The SSAA rifle range at Wagga Wagga has been closed by the Firearms Registry in what the SFP has described as an act of oppression.

Range closures an act of FAR ‘oppression’

Many shooting ranges in NSW are facing closure or expensive rebuilds after the Firearms Registry (FAR) stepped in and declared them unsafe in what Shooters and Fishers Party MLC Robert Borsak has described as an act of oppression.

The latest casualty was Wagga Wagga’s Sporting Shooters Association of Australia (SSAA) range that had only recently been upgraded to 500m at a cost of $40,000 with the blessing of State Forests who had the abutting land that formed the drop zone for stray bullets.

With the change in tenure for that land to National Park, that agreement had become redundant and according to Mr Borsak, the FAR is now going through and shutting down ranges where similar situations apply.

“This has all come about through no impetus at all – there is no public dissent, there is no change in law,” he said. “The only change has been that there was a change in tenure for the land in the fall out zones which makes no difference.”

It appears the stumbling block is that National Parks and Wildlife Service are not prepared to offer the same concessions that State Forests had, an issue that SSAA is working on.

“The recent range closure at Wagga is very disappointing,” Diana Melham, Executive Director SSAA NSW, told Sporting Shooter in a prepared statement. “SSAA NSW will continue to work closely with our local Branch, the NSW Firearms Registry and National Parks and Wildlife Service with a view to having this wonderful facility re-opened as quickly as possible.

“Having invested heavily in ranges throughout the State, SSAA NSW is concerned about any range closure but we remain committed to ensuring that our 50,000 members have appropriate facilities available to them.

“We are currently seeking a meeting with the new NSW Sports Minister Gabrielle Upton to discuss a number of issues relating to our sport including the lack of range facilities, range closures and the under-utilisation of existing ranges such as Hill Top.”

The Wagga Wagga range is on land bought by the club in the late 1980s and has happily operated and expanded with full compliance until the FAR stepped in and arbitrarily closed it without warning.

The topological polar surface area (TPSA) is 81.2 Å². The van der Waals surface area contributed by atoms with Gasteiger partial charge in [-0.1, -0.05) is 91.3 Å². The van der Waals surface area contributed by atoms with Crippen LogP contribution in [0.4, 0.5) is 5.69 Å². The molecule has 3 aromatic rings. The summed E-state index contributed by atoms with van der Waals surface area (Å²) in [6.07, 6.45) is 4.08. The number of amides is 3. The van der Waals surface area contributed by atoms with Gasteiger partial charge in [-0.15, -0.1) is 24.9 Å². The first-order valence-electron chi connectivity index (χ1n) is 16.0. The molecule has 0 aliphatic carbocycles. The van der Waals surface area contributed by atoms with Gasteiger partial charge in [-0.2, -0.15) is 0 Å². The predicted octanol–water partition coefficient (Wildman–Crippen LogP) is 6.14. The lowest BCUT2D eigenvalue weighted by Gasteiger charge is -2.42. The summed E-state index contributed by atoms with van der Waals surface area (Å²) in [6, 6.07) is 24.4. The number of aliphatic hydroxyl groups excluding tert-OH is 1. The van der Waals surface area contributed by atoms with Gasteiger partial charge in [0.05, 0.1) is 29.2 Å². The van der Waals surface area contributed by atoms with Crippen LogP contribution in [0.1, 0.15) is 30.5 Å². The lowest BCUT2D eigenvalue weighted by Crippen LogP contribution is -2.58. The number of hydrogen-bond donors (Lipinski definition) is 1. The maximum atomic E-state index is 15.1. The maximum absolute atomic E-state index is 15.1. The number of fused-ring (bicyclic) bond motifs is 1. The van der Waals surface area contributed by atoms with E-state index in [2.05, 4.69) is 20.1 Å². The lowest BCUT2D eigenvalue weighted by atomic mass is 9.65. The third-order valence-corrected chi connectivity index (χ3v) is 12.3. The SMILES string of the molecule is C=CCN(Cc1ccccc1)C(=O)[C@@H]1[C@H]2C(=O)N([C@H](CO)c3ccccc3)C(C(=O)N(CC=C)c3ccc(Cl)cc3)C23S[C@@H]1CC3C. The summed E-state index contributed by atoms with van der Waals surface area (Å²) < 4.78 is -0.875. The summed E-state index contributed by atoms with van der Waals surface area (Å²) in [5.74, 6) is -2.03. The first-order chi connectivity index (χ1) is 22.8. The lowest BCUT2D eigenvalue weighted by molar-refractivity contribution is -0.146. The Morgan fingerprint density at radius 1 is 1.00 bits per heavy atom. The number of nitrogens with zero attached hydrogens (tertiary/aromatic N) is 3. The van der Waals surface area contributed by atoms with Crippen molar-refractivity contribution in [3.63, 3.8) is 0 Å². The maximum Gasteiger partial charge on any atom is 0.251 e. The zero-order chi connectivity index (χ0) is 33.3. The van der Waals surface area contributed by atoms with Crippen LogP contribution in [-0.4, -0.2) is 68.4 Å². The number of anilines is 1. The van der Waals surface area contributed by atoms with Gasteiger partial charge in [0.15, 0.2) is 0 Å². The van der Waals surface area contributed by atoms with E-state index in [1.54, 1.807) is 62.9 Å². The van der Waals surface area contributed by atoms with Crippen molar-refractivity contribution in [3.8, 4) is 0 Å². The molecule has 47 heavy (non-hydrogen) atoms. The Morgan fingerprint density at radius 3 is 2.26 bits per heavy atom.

SSAA Wagga Wagga president Greg Hannon said that unless National Parks relented on the drop zone issue, the only course open to them now was to spend more money to upgrade the range.

“We’re looking at a way to get the range open, or to redesign the range to include baffles,” he told Sporting Shooter. “So on the surface of it, we’ve got some improvements to make to the range.”

However, Mr Borsak has warned that if the FAR continued down this track, there would be many more closures.

“They’ve done the same to Emmaville – it’s been a range since 1916,” he said.

“There have been no incidents there so all that’s happened is the Firearms Registry has walked in there and basically told them their fall out zone now doesn’t comply and you’re going to have to realign your range three degrees to the west.

“Someone in the registry has decided that the NATO military template shall apply to civilian ranges – from what I know, that template is designed for artillery ranges. That has absolutely nothing to do with civilian ranges in NSW.

“Out at Silverdale, they’ve forced those guys to spend $40,000 lifting the butts and putting in deeper and stronger baffling to stop the bullets escaping from the range. But you’d be hard put to find a safer range in NSW – it’s in an old quarry where you shoot into a wall.

“The way it’s been run at the moment is any risk is too much risk, but that’s not the way the real world runs. The reason this is happening is that there are people in the registry with no skill, knowledge or professionalism in this area making the decisions.

“We have put to the government and the new Firearms Registry manager Superintendent Bruce Lyons that a proper process of risk assessment be carried out by a recognised professional in range management.

“The Firearms Registry should not be used as a tool of oppression; it should be a tool of customer service.”




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